By George Brown
One of the highlights of my recent trip to Florida was snorkeling along the shoreline of Dry Tortugas, the home of Ft. Jefferson which I wrote about a couple of weeks ago. Unfortunately the assigned snorkeling area did not include the resting place of the windjammer, Avanti. Built in Scotland in 1875, the Avanti sank during a thunderstorm in 1907. She lies in shallow water about 1,000 yards off Loggerhead Key, one of the three small islands that comprise Dry Tortugas National Park.
Exploring the coral encrusted Avanti was not part of the Dry Tortugas itinerary, but reading about her fate brought to mind a snorkeling experience I very much enjoyed when Yvonne and I vacationed at Treasure Island, Fla. in March 2007. Longtime readers may recall a column I wrote about that adventure. I thought I would share it again for new readers.
It was a sunny weekday afternoon when the small pleasure craft pulled away from the dock and headed toward the dive site about two miles from Mullet Key in Tampa Bay. Mullet Key happens to be the home of another Civil War era fort, Ft. Desoto.
The other six tourists on board were all experienced divers so they only half listened as our guide reviewed the safety procedures and gave instructions about not touching the coral and other marine life. He was especially careful to emphasize the importance of the buddy system to keep track of each other while in the water, and since this was my first snorkeling experience I was more than happy to have him serve as my dive buddy.
When we arrived at the site and dropped anchor our guide told us that tides and underwater currents had been stronger than usual during the past winter, moving sand along the bottom of Tampa Bay that had scarecely been disturbed for a half a century or more. As almost an afterthought he mentioned that our dive site was the approximate location where the Spanish warship “Comico Cuento” had been sunk by two U.S. frigates during the Spanish American War.
As soon as we hit the water everyone starting stirring around on the bottom looking for coins instead of observing the coral, fish, and the beautiful plant life we had come to see. I was tempted to do the same, but with the guide as my dive buddy I was content to stick close as he pointed out the amazing underwater beauty that was all around.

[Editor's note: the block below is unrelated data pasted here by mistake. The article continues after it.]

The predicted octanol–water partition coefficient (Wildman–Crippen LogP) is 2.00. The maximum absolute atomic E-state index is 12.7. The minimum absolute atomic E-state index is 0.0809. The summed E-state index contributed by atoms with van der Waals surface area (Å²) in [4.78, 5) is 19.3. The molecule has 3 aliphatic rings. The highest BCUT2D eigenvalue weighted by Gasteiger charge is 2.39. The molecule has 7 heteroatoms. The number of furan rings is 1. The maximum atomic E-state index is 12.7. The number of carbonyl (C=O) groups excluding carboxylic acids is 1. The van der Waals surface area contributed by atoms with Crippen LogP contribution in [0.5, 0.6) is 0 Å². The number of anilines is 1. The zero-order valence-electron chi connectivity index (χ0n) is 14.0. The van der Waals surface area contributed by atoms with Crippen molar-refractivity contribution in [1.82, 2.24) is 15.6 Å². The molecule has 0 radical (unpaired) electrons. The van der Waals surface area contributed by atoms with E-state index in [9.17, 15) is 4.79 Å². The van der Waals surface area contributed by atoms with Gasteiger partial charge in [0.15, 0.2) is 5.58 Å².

The time allotted for the dive flew by and was almost up when I noticed a chunk of wood jutting out of the sand at the edge of a wave of seagrass. I motioned in a manner to ask the guide if it was alright to disturb the wood because he had told us not to touch anything except loose shells on the sea floor.
The guide nodded that it was okay so I gently pulled on the chunk of wood. To my surprise, as well as his, it moved easily revealing that this was not just a log that had drifted out to sea and settled on the reef. Perhaps it was in deed a scrap of the “Comico Cuento.”
We both began stirring around in the sand and suddenly there it was – a round dull brownish green looking object about the size of a half dollar. I picked it up and held it out for the dive guide to examine. He nodded in an approving manner and motioned toward the small pack on his back. Until then I hadn’t noticed that he was wearing a small aquatic backpack. In fact, until then I didn’t even know there was such a thing as an aquatic backpack.
I understood he meant for me to slip the coin – at least that is what it appeared to be – into the zip pocket of the backpack, which I did. We both continued to gently stir around in the sand for the few minutes that remained of our dive time, but that one crusted piece of metal, or coin, was all we found.
Back on board the guide slipped his aquatic backpack off and handed it to me. “Here, this is a gift for you to remember your first snorkeling adventure,” he said with a smile.
“Thank you, thank you so much,” I said as I took the backpack and pulled the coin from the safety of the zip pocket. As I did everyone gathered around asking about my find and speculating about whether it might actually be a Spanish gold coin. The guide suggested I take it to the Tampa Bay Museum, anticipating they could clean it and possibly give me some idea of its worth.
Yvonne and I arrived at the museum when the doors opened the next morning and found the curator on duty. She immediately confirmed that it was some type of coin then took us to an employee-only area in the rare coins section of the museum. Once there she placed the coin on a white cloth, put on a pair of surgical gloves, and gently started picking at the coin with a fine pointed tool that looked like it would be used in a dentist’s office.
After removing most of the crusted material from the coin she laid it in a shallow aluminum pan and poured a clear solution over it that smelled like ether. Over the next few minutes we watched as the color slowly started to change and within perhaps ten minutes it had turned to a sparkling gold. As the curator lifted the coin from the pan, dried it with a soft cloth and held it up to the light, she said “Mr. Brown, I do believe you have found yourself a rare Spanish Doubloon.” And then she added, “I’m not a coin expert but I suspect it could be worth as much as a quarter of a million dollars.”
As you can imagine, Yvonne and I stared at each other in amazement. We hadn’t won the lottery, but perhaps the next best thing.
Well, that was almost six years ago. I still have the aquatic backpack hanging in the closet with my other backpacks, and our Spanish Doubloon is still resting securely in a small piece of white tissue paper tucked away in our safe deposit box waiting for a rainy day, or maybe even a sunny day, to put it to good use.
George Brown is a freelance writer. He lives in Jackson Township.